What a rollercoaster. By the time you read this, there will undoubtedly have been more ups and downs across the world’s stock markets. We’re not even through the first quarter of 2020, and there have been so may storms to contend with, we’re all feeling rather wind-swept.
The meteorological storms have hit some people hard, and the clean-up exercise will take time to complete. Then it’ll be back to business as usual for most.
The same could be said of the coronavirus storm. Although the UK may not have experienced the biggest onslaught yet, things will eventually head back to normal.
In the meantime, the financial storms that the virus has given rise to are proving rather unpredictable.
Impact of isolation
The obvious impact is the reduction in economic activity as isolation measures are put in place to limit the spread of the virus. People are travelling less, putting pressure on airline profitability. People are being told to stay away from their place of work, that impacts manufacturers and physical service companies differently from knowledge-based companies. Stopping production in one part of the supply chain puts pressure on other manufacturers further down the supply chain who need essential parts to complete their orders. Demand is now starting to wane as well, and that puts a further strain on those who can’t sell their goods or services.
A lack of demand for crude oil led to Saudi Arabia seeking the support of the Organisation of the Petroleum Exporting Countries (Opec), and nations outside the organisation, to reduce production in order to stabilise prices. Russia, one of those outside the group, didn’t want to play ball. An irritated Saudi Arabia retaliated by making plans to increase production and flood the market, putting pressure on Russia to submit.
The result was a 30% drop in oil prices which led directly to the big fall in global share prices that we woke up to on Monday 9 March.
Coronavirus and your pension
No one knows quite how the coronavirus story will play out, but from the perspective of the value of your pension savings, there is certainly no reason to panic. To help you sleep at night, here are a few things to remember.
- You invest your pension contributions over the long-term and the ups and downs of markets are a necessary and important element of investing. In fact, when markets are down, your contributions buy more units in the fund which means that when prices go up again, those contributions benefit from the recovery.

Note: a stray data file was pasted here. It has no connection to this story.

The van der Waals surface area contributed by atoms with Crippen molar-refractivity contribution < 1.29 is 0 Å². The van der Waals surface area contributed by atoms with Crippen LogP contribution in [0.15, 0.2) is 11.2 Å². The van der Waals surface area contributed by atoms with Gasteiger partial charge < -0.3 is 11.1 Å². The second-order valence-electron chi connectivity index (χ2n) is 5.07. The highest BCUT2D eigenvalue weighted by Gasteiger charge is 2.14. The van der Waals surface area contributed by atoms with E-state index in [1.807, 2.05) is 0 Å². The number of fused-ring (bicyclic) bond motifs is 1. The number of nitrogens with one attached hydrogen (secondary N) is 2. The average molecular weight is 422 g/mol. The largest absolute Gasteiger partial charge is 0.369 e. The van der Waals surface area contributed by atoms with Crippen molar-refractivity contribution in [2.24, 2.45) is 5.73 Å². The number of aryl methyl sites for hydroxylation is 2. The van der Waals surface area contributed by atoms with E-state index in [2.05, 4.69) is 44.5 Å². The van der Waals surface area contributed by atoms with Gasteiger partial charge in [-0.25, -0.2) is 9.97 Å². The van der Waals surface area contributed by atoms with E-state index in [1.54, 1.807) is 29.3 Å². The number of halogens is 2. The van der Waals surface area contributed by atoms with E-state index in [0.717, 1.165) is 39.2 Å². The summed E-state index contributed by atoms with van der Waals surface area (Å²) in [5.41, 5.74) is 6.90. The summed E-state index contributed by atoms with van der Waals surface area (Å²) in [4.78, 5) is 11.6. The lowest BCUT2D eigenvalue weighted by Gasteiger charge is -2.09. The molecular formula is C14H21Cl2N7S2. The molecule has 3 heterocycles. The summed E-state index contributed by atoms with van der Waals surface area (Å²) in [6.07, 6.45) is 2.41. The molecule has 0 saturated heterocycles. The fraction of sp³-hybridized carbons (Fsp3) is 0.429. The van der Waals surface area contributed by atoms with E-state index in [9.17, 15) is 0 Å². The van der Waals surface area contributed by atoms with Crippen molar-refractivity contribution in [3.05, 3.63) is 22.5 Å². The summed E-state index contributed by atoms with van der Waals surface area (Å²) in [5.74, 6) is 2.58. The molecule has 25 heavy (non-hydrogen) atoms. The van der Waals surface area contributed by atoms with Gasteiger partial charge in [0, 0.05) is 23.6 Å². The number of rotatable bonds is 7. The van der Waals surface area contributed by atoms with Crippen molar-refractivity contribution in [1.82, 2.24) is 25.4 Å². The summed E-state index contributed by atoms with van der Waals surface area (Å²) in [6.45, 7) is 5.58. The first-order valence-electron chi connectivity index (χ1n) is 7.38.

- What if you’re close to retirement? It’s difficult to make up a sudden loss in the value of your pension pot if you don’t have many years left before you want to access your savings. That’s why we gradually move your money into a safer environment as you approach the retirement age we have recorded for you. The day before you reach that age, only a small amount of your fund value will be exposed to investment markets, and that significantly reduces the risk of a nasty bump in the road at the wrong time.
- Our all-weather approach to investment management is designed to cope with unpredictable markets over the longer term. It’s often the case that, when one of our investments is having a rough time, another will be benefiting. Over the past few weeks, the value of one of our investments (global shares) has suffered, while another (government bonds) has benefited.
- This all-weather approach has meant that the value of the NOW: Pensions Diversified Growth Fund (DGF) has held up relatively well in the recent hiatus. As at 11 March, the DGF is up 4.9% over the past twelve months. That said, past performance is no guide to the future, and the value of your fund can go up as well as down.
Who knows how this will all play out? All we can do is continue to manage your money in a way which we believe strikes a good balance between achieving strong long-term returns and protecting against short-term volatility.
Rob Booth, Director of Investment and Product Development